OSHA: Hospital Workers Exposed to Contaminated Laundry

OSHA has cited a New York City hospital after an investigation found workers were exposed to laundry contaminated with blood, bodily fluids, and other infectious materials. Approximately one year ago, the Manhattan hospital allegedly replaced linen laundry bags with thin plastic bags that broke, exposing workers to health hazards. Clothing, sheets, towels and other soiled laundry spewed onto the floor of the basement when bags broke or failed to stay closed as they came down laundry chutes. Employees were further exposed as they gathered and repacked the laundry. OSHA cited the hospital with 13 willful, serious and health standard violations and proposed $201,000 in fines.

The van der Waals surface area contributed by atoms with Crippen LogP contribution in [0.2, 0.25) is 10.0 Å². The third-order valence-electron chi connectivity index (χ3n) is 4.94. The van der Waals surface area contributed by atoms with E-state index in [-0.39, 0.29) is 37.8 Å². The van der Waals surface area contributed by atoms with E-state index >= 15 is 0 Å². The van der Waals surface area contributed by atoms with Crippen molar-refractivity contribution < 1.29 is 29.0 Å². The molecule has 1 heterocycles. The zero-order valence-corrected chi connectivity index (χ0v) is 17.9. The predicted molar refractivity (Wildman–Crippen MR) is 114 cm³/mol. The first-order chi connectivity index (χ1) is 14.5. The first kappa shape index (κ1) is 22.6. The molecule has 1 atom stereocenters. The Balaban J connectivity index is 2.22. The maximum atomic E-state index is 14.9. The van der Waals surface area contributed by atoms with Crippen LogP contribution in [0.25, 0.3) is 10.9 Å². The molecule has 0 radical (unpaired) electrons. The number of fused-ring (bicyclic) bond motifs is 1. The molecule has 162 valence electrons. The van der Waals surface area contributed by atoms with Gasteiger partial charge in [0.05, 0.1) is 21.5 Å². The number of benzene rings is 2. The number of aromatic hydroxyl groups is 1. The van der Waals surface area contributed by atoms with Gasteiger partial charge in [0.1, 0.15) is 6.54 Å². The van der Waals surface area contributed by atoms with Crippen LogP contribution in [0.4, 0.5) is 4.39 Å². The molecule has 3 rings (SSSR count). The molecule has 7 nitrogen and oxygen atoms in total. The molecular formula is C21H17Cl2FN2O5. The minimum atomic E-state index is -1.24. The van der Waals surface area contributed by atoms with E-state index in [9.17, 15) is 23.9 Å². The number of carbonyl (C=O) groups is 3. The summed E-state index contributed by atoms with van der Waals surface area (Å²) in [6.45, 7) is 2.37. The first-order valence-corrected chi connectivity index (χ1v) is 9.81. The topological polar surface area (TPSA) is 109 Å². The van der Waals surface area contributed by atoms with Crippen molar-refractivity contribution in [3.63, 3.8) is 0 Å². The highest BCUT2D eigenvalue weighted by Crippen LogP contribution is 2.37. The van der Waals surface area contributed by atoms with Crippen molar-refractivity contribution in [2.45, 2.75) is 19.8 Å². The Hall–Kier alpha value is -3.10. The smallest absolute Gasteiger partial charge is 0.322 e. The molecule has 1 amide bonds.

“Management knew that these bags were deficient yet continued using them, even though they posed a potential health hazard for employees. This must change,” said Kay Gee, OSHA’s area director in Manhattan. “It’s also disturbing that our inspection identified other instances of insufficient protection against bloodborne hazards.”

OSHA conducted the investigation in response to a complaint and identified several violations of the agency’s bloodborne pathogen standard and found that the hospital failed to screen incoming patients for an increased risk of tuberculosis. Additionally, the medical center allegedly failed to provide all exposed workers with protective gloves and outer garments, hand-washing facilities, a cleaning or decontamination schedule, and bloodborne hazard training appropriate to workers’ education, literacy, and language level.

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